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Melvin White: Driver who killed cyclist avoids jail time

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CINCINNATI - A Bethel man who hit and killed a bicyclist near Lunken Airport avoided jail time when he was sentenced Monday in Hamilton County Municipal Court.

Judge William Mallory ordered Melvin White, 50, to serve two years of house arrest and suspended his driver's license for three years.

Mallory also ordered White to pay $1,000 to a bicycle safety program called Queen City Blinkies and serve 100 hours of community service if his health will allow it.

Mallory did sentence White to six months in jail but suspended that part of the sentence. The judge could reinstate the jail time if White doesn't comply with the other terms.

White was driving northbound on Wilmer Avenue at 6:15 a.m. on Aug. 28, 2012 when he rear-ended 27-year-old Andrew Gast. Gast died at the hospital.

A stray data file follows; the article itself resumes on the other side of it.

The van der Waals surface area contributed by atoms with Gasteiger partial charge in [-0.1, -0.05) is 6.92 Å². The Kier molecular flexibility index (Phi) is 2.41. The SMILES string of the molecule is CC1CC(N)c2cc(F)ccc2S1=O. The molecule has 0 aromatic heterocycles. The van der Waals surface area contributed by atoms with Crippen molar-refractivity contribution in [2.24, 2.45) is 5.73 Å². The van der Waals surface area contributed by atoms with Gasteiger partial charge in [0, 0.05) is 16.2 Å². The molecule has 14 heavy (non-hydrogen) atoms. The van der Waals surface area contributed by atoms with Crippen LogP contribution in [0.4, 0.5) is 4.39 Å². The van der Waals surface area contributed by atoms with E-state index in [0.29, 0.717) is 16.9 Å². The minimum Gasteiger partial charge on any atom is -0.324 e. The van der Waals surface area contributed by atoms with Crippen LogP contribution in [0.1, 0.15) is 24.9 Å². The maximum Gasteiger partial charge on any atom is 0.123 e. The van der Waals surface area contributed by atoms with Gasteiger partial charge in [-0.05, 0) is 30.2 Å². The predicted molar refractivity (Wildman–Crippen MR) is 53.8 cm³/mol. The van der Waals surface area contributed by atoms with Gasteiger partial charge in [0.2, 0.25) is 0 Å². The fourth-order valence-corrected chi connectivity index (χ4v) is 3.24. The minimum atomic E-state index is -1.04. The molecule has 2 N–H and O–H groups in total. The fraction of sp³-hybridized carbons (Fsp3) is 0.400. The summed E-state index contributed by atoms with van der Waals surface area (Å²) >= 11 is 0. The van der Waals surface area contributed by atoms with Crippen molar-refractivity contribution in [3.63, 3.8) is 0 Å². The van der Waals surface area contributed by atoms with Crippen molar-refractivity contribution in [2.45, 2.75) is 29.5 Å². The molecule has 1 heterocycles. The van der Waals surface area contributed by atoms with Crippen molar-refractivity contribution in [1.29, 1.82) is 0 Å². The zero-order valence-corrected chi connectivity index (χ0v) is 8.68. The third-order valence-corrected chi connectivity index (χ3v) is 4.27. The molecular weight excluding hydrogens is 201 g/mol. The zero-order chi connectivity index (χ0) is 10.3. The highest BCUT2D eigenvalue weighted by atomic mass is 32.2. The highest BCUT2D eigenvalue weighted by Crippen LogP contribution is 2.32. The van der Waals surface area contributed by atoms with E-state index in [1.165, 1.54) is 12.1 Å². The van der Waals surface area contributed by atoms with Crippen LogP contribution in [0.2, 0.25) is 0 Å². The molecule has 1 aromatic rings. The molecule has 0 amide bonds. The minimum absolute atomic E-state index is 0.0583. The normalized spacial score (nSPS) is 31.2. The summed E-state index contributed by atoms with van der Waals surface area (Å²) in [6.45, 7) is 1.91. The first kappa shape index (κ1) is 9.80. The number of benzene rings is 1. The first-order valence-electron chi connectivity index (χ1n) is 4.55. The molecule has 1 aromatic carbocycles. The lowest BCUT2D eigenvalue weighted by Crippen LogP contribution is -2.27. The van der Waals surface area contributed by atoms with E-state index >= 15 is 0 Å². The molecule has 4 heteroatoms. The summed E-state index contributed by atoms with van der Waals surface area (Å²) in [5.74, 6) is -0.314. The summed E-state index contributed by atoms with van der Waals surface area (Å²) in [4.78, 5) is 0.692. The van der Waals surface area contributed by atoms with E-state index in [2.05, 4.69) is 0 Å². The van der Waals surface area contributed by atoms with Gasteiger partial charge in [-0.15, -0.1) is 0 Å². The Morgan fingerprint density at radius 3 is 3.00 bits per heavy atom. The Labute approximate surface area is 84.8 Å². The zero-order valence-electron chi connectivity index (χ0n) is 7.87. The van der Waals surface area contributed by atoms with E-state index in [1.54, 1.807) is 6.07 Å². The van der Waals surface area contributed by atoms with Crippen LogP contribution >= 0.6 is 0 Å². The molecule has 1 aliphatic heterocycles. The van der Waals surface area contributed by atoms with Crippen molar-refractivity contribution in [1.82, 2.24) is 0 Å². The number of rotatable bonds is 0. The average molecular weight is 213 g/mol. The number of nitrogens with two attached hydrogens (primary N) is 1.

White pleaded no contest to vehicular homicide.

"I never saw him," White said at his sentencing.

Gast's mother expressed her grief.

"My life will never be normal again," Sandra Gast said. "My chest feels like a huge, gushy wound that will never heal."

Queen City Blinkies provides free lights for bicycles. It is sponsored by the Greater Cincinnati Cycling Community (GCCC) and the Cincinnati Recreation Recreation.

The GCCC released this statement after the sentencing:

"The Greater Cincinnati Cycling Community desires to find good in this awful situation. Three things come to mind:

"1. Cyclists need to demonstrate to the general public that we understand the obligation to follow the rules of the road. That includes riding visibly, yielding to pedestrians, cycle no more than two abreast, stopping at stop signs/traffic signals and signally our movements. (90% of the complaints that QCB hears hears about cyclists on the road behavior)

"2. Continue to support and invest in QUEEN CITY BLINKIES, a "Light Up The Night" safety initiative. 1000 set up FREE lights have already been installed and 1000 more are on their way.

"3. Advocate for the Complete Streets Coalition for our neighborhoods. Instituting a complete streets policy ensures that transportation planners and engineers consistently design and operate the entire public roadway with all users in mind – including bicyclists, public transportation vehicles and riders, and pedestrians of all ages and abilities."
 

 

 

 

 

 

 

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